Selecting the Right Technology for Stainless Steel Analysis

Hitachi High-Tech Analytical Science is a leading supplier of handheld laser-induced breakdown spectroscopy (LIBS) technology. Recently, the company was asked whether optical emission spectroscopy (OES) will be replaced by LIBS in the near future.

While LIBS is a relatively new analytical technology that shows immense potential, it is still not ready to replace OES for accurate material identification requirements. Hitachi High-Tech’s Product Manager Mikko Jarvikivi explains why there is a place for both types of technologies.

One major benefit for companies across various industries was the advent of portable instruments — instruments that can accurately inspect the materials’ chemical composition. The right portable analyzer will allow users to perform positive material identification (PMI), material sorting, and control or quality assurance tasks in a fast and efficient way.

Hitachi High-Tech’s Vulcan is an LIBS-based handheld analyzer that provides a fast and low-cost solution. When users need to perform PMI testing or sort alloys, LIBS instruments deliver excellent performance with aluminum and stainless steel-based metals, and also provide good performance with low alloy steels and titanium. The Vulcan is robust, leaves a smaller mark on the sample, requires only minimal user training, and has a low cost of ownership.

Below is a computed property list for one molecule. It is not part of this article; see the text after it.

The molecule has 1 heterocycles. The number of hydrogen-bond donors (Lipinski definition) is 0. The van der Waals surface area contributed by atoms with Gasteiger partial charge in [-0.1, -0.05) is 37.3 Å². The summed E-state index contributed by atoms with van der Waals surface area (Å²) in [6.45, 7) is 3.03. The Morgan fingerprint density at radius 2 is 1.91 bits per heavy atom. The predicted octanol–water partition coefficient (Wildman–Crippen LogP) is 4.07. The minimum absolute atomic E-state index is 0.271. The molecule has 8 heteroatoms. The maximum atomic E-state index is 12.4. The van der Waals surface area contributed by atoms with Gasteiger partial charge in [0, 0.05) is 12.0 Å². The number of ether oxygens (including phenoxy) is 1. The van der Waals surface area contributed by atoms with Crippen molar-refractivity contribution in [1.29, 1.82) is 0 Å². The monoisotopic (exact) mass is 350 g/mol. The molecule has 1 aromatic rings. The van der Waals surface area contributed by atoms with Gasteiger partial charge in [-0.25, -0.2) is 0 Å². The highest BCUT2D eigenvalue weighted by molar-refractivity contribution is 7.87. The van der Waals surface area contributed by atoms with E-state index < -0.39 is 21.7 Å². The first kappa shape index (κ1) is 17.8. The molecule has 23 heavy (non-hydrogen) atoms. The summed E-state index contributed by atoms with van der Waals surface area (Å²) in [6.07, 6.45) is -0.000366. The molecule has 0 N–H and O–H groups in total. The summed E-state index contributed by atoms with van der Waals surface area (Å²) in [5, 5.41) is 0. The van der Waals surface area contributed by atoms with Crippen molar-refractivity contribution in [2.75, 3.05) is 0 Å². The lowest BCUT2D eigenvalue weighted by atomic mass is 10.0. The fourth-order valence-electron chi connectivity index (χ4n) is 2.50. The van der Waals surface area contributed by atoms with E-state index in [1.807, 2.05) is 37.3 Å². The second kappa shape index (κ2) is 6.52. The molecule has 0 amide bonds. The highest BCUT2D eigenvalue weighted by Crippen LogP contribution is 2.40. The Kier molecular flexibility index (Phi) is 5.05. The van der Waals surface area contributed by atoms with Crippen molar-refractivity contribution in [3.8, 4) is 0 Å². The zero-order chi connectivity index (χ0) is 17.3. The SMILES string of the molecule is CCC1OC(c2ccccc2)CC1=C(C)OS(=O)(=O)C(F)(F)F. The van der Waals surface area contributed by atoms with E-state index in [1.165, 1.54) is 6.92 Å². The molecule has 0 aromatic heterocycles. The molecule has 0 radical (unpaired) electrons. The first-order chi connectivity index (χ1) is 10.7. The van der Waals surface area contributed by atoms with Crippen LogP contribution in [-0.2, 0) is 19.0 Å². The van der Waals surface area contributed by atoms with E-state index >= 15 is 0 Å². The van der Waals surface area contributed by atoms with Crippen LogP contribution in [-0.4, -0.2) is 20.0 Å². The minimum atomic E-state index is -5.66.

In recent years, considerable developments have been made by using LIBS technology; but despite this fact, OES analyzers continue to have much lower limits of detection for 100% accuracy, which is indeed required to separate L-grade stainless steels in a reliable manner.

Both types of technologies have a place, and their selection will depend on the task at hand.

Analyzing Steels

In certain alloys, elements that influence the metal’s hardness, strength, melting point, and workability are present well below the 100 ppm level. At these low levels, laser-based analyzers cannot provide accurate readings. In most cases, including carbon steel, an OES-based analyzer, for example, PMI-MASTER from Hitachi High-Tech, proves to be a better and reliable option.